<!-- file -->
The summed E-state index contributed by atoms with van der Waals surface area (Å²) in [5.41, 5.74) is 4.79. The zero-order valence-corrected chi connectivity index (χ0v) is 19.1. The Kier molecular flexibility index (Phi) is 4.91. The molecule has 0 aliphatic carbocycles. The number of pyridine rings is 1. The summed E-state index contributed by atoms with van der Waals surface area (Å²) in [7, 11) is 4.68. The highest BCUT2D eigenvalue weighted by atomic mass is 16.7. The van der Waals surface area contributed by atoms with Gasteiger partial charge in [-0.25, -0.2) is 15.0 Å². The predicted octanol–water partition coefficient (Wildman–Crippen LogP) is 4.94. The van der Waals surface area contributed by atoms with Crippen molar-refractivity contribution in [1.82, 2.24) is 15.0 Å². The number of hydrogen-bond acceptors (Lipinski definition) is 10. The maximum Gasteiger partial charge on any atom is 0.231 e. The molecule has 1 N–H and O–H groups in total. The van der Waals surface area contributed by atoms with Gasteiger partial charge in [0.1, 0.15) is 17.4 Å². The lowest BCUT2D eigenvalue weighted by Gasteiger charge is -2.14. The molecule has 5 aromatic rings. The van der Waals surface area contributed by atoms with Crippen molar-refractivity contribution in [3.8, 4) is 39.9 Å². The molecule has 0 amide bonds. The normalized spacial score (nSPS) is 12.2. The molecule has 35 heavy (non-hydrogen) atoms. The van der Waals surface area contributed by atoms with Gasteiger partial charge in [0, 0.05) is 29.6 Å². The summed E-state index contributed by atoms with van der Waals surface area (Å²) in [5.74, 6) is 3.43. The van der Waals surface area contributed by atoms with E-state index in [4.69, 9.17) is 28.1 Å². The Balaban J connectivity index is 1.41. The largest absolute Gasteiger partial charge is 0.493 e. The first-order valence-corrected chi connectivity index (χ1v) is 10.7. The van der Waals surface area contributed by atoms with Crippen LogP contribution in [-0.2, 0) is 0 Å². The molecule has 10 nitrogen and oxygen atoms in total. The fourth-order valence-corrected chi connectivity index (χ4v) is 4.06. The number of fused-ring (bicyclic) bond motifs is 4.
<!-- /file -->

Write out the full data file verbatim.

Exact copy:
The summed E-state index contributed by atoms with van der Waals surface area (Å²) in [5.41, 5.74) is 4.79. The zero-order valence-corrected chi connectivity index (χ0v) is 19.1. The Kier molecular flexibility index (Phi) is 4.91. The molecule has 0 aliphatic carbocycles. The number of pyridine rings is 1. The summed E-state index contributed by atoms with van der Waals surface area (Å²) in [7, 11) is 4.68. The highest BCUT2D eigenvalue weighted by atomic mass is 16.7. The van der Waals surface area contributed by atoms with Gasteiger partial charge in [-0.25, -0.2) is 15.0 Å². The predicted octanol–water partition coefficient (Wildman–Crippen LogP) is 4.94. The van der Waals surface area contributed by atoms with Crippen molar-refractivity contribution in [1.82, 2.24) is 15.0 Å². The number of hydrogen-bond acceptors (Lipinski definition) is 10. The maximum Gasteiger partial charge on any atom is 0.231 e. The molecule has 1 N–H and O–H groups in total. The van der Waals surface area contributed by atoms with Gasteiger partial charge in [0.1, 0.15) is 17.4 Å². The lowest BCUT2D eigenvalue weighted by Gasteiger charge is -2.14. The molecule has 5 aromatic rings. The van der Waals surface area contributed by atoms with Crippen molar-refractivity contribution in [3.8, 4) is 39.9 Å². The molecule has 0 amide bonds. The normalized spacial score (nSPS) is 12.2. The molecule has 35 heavy (non-hydrogen) atoms. The van der Waals surface area contributed by atoms with Gasteiger partial charge in [0, 0.05) is 29.6 Å². The summed E-state index contributed by atoms with van der Waals surface area (Å²) in [5.74, 6) is 3.43. The van der Waals surface area contributed by atoms with E-state index in [4.69, 9.17) is 28.1 Å². The Balaban J connectivity index is 1.41. The largest absolute Gasteiger partial charge is 0.493 e. The first-order valence-corrected chi connectivity index (χ1v) is 10.7. The van der Waals surface area contributed by atoms with Crippen LogP contribution in [-0.2, 0) is 0 Å². The molecule has 10 nitrogen and oxygen atoms in total. The fourth-order valence-corrected chi connectivity index (χ4v) is 4.06. The number of fused-ring (bicyclic) bond motifs is 4.